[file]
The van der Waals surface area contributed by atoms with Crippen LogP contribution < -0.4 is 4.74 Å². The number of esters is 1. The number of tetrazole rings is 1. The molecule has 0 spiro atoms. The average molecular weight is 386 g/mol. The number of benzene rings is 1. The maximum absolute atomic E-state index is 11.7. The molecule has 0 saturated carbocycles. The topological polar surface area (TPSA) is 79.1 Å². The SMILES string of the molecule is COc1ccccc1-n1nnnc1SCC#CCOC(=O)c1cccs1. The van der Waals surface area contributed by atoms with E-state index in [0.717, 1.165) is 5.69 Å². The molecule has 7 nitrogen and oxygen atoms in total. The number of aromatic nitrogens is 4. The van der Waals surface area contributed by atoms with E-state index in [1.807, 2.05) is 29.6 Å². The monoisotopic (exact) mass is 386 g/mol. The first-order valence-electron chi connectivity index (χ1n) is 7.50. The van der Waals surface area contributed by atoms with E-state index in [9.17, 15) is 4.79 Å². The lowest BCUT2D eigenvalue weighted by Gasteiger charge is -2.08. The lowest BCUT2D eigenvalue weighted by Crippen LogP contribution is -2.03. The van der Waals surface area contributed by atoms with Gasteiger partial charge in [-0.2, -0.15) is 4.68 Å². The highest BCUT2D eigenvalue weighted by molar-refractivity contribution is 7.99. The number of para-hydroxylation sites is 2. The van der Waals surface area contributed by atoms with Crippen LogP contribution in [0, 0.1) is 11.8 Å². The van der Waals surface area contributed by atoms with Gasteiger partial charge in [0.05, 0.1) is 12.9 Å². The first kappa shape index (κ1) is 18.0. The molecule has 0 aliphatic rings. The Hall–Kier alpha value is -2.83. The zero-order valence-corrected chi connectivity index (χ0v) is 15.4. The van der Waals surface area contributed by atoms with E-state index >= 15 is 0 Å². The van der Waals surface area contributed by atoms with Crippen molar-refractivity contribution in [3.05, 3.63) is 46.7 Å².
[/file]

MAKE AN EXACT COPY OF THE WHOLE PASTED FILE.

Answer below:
The van der Waals surface area contributed by atoms with Crippen LogP contribution < -0.4 is 4.74 Å². The number of esters is 1. The number of tetrazole rings is 1. The molecule has 0 spiro atoms. The average molecular weight is 386 g/mol. The number of benzene rings is 1. The maximum absolute atomic E-state index is 11.7. The molecule has 0 saturated carbocycles. The topological polar surface area (TPSA) is 79.1 Å². The SMILES string of the molecule is COc1ccccc1-n1nnnc1SCC#CCOC(=O)c1cccs1. The van der Waals surface area contributed by atoms with E-state index in [0.717, 1.165) is 5.69 Å². The molecule has 7 nitrogen and oxygen atoms in total. The number of aromatic nitrogens is 4. The van der Waals surface area contributed by atoms with E-state index in [1.807, 2.05) is 29.6 Å². The monoisotopic (exact) mass is 386 g/mol. The first-order valence-electron chi connectivity index (χ1n) is 7.50. The van der Waals surface area contributed by atoms with E-state index in [9.17, 15) is 4.79 Å². The lowest BCUT2D eigenvalue weighted by Gasteiger charge is -2.08. The lowest BCUT2D eigenvalue weighted by Crippen LogP contribution is -2.03. The van der Waals surface area contributed by atoms with Gasteiger partial charge in [-0.2, -0.15) is 4.68 Å². The highest BCUT2D eigenvalue weighted by molar-refractivity contribution is 7.99. The number of para-hydroxylation sites is 2. The van der Waals surface area contributed by atoms with Crippen LogP contribution in [0, 0.1) is 11.8 Å². The van der Waals surface area contributed by atoms with Gasteiger partial charge in [0.05, 0.1) is 12.9 Å². The first kappa shape index (κ1) is 18.0. The molecule has 0 aliphatic rings. The Hall–Kier alpha value is -2.83. The zero-order valence-corrected chi connectivity index (χ0v) is 15.4. The van der Waals surface area contributed by atoms with E-state index >= 15 is 0 Å². The van der Waals surface area contributed by atoms with Crippen molar-refractivity contribution in [3.05, 3.63) is 46.7 Å².